Saltwater in Place of Drinking Water

The use of hydrogen as a source of energy could form an important cornerstone of a new carbon-neutral energy supply system. Ideally, the electrolysis of water required for this could be conducted using renewable energy sources, such as the sun, water, geothermics or wind. Current technology, however, requires water of drinking quality, globally an expensive commodity, to perform this type of electrolysis. Together with international fellow researchers, Professor Dr. Peter Strasser, head of the Chair of Chemical Engineering at TU Berlin, has now published a study in the renowned journal Nature Energy on the possibilities and technical challenges of the electrolysis of salt water.

Hydrogen gained from solar-powered electrolysis of water provides a carbon-neutral as well as storable and transportable energy source of particular benefit for arid areas of the world with little access to water. However, the electrolysis involved requires water of drinking quality, an expensive resource throughout the world. It is precisely those arid areas, often located close to oceans, with sufficient solar energy potential that generally suffer most from a lack of fresh water. The purification of saltwater, however, is an expensive and carbon-intense process, rendering the overall process inefficient and no longer carbon neutral.

“To enable the use of solar and hydrogen technologies in these regions, researchers worldwide have developed an electrolysis technology capable of immediately dividing saltwater into hydrogen and oxygen without the use of a prior desalination procedure,” explains Strasser, whose own research team at TU Berlin is working intensively on different procedures and catalysts for hydrogen electrolysis. “The hydrogen which we can gain from these procedures can be transported around the world on ships or via pipes, either directly as liquid hydrogen, or, after a further local transformation, as synthetic liquid methane or synthetic gasoline. This will enable us to transition to a hydrogen-based energy infrastructure,” says Strasser.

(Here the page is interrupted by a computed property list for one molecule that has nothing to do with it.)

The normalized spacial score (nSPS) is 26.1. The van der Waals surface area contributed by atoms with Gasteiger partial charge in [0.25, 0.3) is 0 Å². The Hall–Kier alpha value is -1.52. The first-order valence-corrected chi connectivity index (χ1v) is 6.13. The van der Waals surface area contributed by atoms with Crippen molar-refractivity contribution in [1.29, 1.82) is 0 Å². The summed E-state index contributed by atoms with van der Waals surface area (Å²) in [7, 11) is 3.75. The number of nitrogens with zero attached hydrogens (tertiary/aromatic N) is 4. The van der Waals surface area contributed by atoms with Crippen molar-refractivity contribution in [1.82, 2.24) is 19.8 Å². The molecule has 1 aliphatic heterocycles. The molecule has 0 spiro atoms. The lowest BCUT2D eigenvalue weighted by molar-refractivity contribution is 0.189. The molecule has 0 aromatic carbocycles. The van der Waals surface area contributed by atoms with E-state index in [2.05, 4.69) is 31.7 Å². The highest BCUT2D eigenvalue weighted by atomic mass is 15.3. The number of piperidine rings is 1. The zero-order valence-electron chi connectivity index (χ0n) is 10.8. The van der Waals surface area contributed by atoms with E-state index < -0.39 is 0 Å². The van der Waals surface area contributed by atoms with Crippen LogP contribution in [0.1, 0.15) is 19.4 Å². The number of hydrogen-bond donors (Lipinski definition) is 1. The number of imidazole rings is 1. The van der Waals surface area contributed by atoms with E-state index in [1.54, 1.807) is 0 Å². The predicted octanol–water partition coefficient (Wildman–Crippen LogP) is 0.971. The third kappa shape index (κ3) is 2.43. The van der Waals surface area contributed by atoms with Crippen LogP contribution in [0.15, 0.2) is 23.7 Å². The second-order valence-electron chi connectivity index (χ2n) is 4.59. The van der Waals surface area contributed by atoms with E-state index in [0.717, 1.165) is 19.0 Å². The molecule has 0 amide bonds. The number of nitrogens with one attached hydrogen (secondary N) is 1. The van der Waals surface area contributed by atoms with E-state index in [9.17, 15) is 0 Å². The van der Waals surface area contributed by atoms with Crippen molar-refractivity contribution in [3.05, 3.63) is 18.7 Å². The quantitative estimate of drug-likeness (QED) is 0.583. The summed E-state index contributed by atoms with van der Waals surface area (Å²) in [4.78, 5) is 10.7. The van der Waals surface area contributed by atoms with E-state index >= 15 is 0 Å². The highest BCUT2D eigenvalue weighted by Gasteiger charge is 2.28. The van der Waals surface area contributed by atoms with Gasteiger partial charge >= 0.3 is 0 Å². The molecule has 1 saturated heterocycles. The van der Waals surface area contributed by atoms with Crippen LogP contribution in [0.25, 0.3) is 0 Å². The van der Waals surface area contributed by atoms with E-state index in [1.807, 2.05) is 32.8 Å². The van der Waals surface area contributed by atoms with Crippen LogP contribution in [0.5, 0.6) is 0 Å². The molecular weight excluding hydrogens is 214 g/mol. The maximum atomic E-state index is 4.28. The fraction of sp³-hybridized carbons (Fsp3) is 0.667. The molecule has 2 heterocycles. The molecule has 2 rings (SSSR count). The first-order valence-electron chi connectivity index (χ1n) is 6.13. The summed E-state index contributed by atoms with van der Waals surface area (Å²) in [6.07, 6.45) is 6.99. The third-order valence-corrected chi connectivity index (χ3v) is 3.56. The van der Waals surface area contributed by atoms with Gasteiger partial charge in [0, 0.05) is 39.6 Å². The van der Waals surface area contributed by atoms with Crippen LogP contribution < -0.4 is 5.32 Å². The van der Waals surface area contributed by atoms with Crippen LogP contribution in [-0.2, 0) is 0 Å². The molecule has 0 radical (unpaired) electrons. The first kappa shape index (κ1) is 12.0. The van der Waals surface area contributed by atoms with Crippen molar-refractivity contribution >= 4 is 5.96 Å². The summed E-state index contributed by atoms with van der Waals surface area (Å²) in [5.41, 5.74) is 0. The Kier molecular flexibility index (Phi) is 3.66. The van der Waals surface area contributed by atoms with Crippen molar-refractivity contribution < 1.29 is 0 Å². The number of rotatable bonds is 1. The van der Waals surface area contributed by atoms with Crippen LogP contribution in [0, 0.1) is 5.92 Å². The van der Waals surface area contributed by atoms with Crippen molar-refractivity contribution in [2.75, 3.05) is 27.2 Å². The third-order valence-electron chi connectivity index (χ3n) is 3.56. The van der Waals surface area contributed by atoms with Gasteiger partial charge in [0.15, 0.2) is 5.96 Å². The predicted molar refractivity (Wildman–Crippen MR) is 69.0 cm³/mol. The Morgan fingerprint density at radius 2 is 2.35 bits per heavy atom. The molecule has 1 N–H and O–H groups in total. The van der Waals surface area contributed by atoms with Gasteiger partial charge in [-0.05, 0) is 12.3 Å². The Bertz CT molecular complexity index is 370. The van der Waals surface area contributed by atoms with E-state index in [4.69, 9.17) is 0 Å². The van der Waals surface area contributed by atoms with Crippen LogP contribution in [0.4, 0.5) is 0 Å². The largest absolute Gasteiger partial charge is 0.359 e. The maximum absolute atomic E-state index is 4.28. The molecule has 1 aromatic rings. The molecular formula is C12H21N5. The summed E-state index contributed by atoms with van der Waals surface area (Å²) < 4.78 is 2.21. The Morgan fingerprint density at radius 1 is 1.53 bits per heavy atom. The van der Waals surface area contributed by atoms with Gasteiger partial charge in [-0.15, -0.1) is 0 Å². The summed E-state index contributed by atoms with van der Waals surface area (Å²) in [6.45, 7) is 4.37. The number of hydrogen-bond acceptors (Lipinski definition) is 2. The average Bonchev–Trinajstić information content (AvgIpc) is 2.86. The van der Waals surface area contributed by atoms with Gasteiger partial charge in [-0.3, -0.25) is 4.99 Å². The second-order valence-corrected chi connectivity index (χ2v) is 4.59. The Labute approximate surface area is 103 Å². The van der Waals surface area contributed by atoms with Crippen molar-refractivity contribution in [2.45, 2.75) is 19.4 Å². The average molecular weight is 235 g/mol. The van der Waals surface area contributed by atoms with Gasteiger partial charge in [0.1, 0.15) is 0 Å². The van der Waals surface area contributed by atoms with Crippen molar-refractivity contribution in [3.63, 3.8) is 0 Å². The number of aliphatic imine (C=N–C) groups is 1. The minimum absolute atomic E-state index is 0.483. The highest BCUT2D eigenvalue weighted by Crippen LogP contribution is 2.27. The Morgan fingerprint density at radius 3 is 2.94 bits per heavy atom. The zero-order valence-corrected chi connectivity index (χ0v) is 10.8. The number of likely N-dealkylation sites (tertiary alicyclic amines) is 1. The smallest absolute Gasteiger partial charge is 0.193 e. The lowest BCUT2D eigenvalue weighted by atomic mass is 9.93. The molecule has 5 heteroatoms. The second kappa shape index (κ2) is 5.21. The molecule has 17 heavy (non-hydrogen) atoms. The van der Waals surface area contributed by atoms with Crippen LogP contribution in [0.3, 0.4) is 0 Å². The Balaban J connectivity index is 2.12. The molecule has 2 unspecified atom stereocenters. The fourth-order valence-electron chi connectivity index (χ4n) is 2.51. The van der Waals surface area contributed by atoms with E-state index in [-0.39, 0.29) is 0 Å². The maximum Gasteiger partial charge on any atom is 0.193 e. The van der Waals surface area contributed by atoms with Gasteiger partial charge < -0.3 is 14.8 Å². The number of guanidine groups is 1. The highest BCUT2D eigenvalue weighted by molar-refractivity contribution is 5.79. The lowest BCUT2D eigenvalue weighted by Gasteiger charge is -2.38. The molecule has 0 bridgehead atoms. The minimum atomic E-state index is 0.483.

Strasser and his fellow researchers at the National University of Ireland in Galway and the University of Liverpool have been analyzing a wide range of international publications reporting on the successful electrolysis of saltwater. In doing so they have succeeded in identifying the main challenges to be overcome to make this future form of electrolysis competitive. “Our analysis shows that future research will have to focus on both the use of new catalyst materials as well as suitable membranes. The membranes most commonly used in electrolysis are often not able to prevent the contamination of water with salt,” Strasser explains. One potentially interesting approach is the use of membranes resembling those found in certain plants such as mangrove roots. These plant membranes are capable of filtering seawater. Using similar membranes in technical electrolysis could reduce the concentration of salt on the surface of the catalytic electrodes, thus reducing the contamination of the membranes.

“As part of our study, we have demonstrated that the development of new selective catalysts and special membrane technology represents an important step towards achieving high-performance saltwater electrolysis and should continue to be researched more intensively in the future,” says Strasser. “The use of fresh water to create hydrogen in large quantities will, in our view, not remain a practicable option, particularly in those arid regions where most of the world’s cheap solar energy is generated,” he concludes.

Further Information:

You can read the complete article in the journal Nature Energy.


Prof. Dr. Peter Strasser
TU Berlin
Chemical and Materials Engineering Division
Tel.: +49 (0)30 314-29542